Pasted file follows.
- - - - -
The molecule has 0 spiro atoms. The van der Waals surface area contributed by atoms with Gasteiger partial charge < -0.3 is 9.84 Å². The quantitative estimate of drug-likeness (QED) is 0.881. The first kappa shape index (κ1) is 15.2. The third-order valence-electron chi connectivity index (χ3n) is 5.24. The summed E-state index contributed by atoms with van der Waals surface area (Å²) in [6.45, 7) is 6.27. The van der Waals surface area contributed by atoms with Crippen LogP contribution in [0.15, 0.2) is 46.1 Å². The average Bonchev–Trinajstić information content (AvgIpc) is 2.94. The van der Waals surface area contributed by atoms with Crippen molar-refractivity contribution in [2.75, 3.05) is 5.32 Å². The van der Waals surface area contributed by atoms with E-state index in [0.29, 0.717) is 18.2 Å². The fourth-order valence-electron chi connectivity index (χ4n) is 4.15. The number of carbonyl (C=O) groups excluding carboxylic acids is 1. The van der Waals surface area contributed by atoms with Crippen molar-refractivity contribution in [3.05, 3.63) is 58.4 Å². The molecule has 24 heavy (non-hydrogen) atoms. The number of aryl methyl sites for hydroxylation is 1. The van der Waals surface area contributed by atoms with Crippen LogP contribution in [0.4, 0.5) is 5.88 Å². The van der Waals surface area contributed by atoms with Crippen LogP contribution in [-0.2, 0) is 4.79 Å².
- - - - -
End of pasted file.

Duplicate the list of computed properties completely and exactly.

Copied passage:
The molecule has 0 spiro atoms. The van der Waals surface area contributed by atoms with Gasteiger partial charge < -0.3 is 9.84 Å². The quantitative estimate of drug-likeness (QED) is 0.881. The first kappa shape index (κ1) is 15.2. The third-order valence-electron chi connectivity index (χ3n) is 5.24. The summed E-state index contributed by atoms with van der Waals surface area (Å²) in [6.45, 7) is 6.27. The van der Waals surface area contributed by atoms with Crippen LogP contribution in [0.15, 0.2) is 46.1 Å². The average Bonchev–Trinajstić information content (AvgIpc) is 2.94. The van der Waals surface area contributed by atoms with Crippen molar-refractivity contribution in [2.75, 3.05) is 5.32 Å². The van der Waals surface area contributed by atoms with E-state index in [0.29, 0.717) is 18.2 Å². The fourth-order valence-electron chi connectivity index (χ4n) is 4.15. The number of carbonyl (C=O) groups excluding carboxylic acids is 1. The van der Waals surface area contributed by atoms with Crippen molar-refractivity contribution in [3.05, 3.63) is 58.4 Å². The molecule has 24 heavy (non-hydrogen) atoms. The number of aryl methyl sites for hydroxylation is 1. The van der Waals surface area contributed by atoms with Crippen LogP contribution in [0.4, 0.5) is 5.88 Å². The van der Waals surface area contributed by atoms with Crippen LogP contribution in [-0.2, 0) is 4.79 Å².